Morphological adaptations to dry and high light environments (and possible nutrient deficiencies) include fleshy leaves, leaf hairs, and protective pigments. The basal rosette growth form, a common form of serpentine perennials, reduces the incidence of desiccation by locating its leaves close to the ground surface out of the drying influence of the wind.
Streptanthus howellii, a rare Klamath-Siskiyou serpentine endemic displays protective purplish pigmentation along the stem. Photo by Sydney Carothers.
Plant growth on serpentines is typically stunted. Woody plants that grow to tree height on non-serpentine soils grow in a dwarfed or shrub-like form on serpentine soils.
Growth habit of the rare Arabis aculeolata with basal leaves growing close to the ground surface to protect against drying. Photo by Jennifer Kalt.
Glaucous (white colored) and fuzzy leaves of Eriogonum libertinii combined with the basal rosette growth habit. Photo by Shauna Hee.
Gnarled and stunted Jeffrey pine on serpentine. Is Jeffrey pine "pre-adapted" to tolerate life on serpentines? Photo by Linnea Hanson.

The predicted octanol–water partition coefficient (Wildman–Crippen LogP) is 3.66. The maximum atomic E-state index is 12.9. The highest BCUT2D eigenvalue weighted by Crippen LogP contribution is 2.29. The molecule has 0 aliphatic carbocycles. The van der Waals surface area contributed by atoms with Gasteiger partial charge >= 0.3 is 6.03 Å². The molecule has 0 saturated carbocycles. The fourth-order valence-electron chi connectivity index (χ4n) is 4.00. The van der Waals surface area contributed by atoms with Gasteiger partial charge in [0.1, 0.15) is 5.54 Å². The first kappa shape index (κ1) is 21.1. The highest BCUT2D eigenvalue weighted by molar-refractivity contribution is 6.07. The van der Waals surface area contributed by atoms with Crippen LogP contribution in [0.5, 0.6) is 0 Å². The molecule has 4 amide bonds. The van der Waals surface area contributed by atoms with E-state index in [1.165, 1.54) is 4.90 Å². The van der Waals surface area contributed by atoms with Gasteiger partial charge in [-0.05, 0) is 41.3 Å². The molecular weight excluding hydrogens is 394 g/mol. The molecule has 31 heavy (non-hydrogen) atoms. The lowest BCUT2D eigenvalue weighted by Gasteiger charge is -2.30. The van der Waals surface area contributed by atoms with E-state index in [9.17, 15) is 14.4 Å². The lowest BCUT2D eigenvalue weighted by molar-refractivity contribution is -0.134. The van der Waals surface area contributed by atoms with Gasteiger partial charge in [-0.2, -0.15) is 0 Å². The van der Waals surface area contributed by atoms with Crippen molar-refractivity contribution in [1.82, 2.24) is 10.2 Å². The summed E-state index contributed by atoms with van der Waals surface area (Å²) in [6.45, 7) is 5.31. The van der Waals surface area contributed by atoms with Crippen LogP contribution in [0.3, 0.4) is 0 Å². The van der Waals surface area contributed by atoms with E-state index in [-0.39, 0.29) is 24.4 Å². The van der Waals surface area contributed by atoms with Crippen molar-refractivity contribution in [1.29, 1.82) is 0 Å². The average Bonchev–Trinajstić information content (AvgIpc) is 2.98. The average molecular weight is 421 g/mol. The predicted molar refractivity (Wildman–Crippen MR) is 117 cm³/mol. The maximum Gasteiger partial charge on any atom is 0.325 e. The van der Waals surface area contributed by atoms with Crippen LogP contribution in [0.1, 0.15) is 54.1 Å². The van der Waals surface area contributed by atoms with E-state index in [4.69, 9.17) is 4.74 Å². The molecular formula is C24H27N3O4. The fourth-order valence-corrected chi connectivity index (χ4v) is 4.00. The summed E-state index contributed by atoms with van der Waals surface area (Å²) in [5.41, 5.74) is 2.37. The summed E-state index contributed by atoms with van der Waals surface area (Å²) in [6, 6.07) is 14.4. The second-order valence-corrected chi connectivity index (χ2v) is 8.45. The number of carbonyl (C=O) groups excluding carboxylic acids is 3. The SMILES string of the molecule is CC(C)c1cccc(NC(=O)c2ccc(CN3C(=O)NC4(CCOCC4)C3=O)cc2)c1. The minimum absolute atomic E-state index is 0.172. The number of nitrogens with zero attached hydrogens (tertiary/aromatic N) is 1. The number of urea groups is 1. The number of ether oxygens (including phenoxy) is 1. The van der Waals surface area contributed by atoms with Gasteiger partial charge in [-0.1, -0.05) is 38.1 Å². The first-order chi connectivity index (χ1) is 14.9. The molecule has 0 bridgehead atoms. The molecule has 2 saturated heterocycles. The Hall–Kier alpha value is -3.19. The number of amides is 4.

Biotic variables, beyond the morphological or physiological, contribute to the ability some plants possess to find nutrients in a nutrient-limited environment. Mycorrhizal relationships - the relationship between a plant and a fungus under ground - facilitate the scavenging and uptake of nutrients by extending the absorptive surface of the fine roots through development of threads called hyphae. These fungi also produce enzymes that decompose organic matter, a source of nitrogen.
Is it Nurture or Nature?
Mt. Eddy serpentine outcrop with tufts of yellow lupine, pink-white flowered waterleaf, and angelica. Photo by Julie Kierstead Nelson.
Some plant species are seldom if ever found on serpentines, others are indifferent meaning they can occur both on, or off, serpentines, yet others are almost entirely restricted to serpentines. These distinctions are undoubtedly the result of evolutionary processes, but what mechanism drives the process? Are plants somehow genetically pre-adapted to life on the edge? Did the selective pressures of life on serpentines further separate these plants from others over time? Is it nurture or nature? Likely both, but for now, it is sufficient to say that growth and survival of species on serpentine is a function of the "serpentine syndrome", the sum of the response to physical, biological, chemical and temporal factors.
serpentinite and peridotite - Ultramafic rock consists of magnesium-iron silicate minerals, such as olivine and pyroxene and forms the upper mantle of the earth. The crust (oceanic and continental) is situated above the mantle. The part of the mantle forming the “basement” of the oceanic crust is termed peridotite. Peridotite consists primarily of olivine.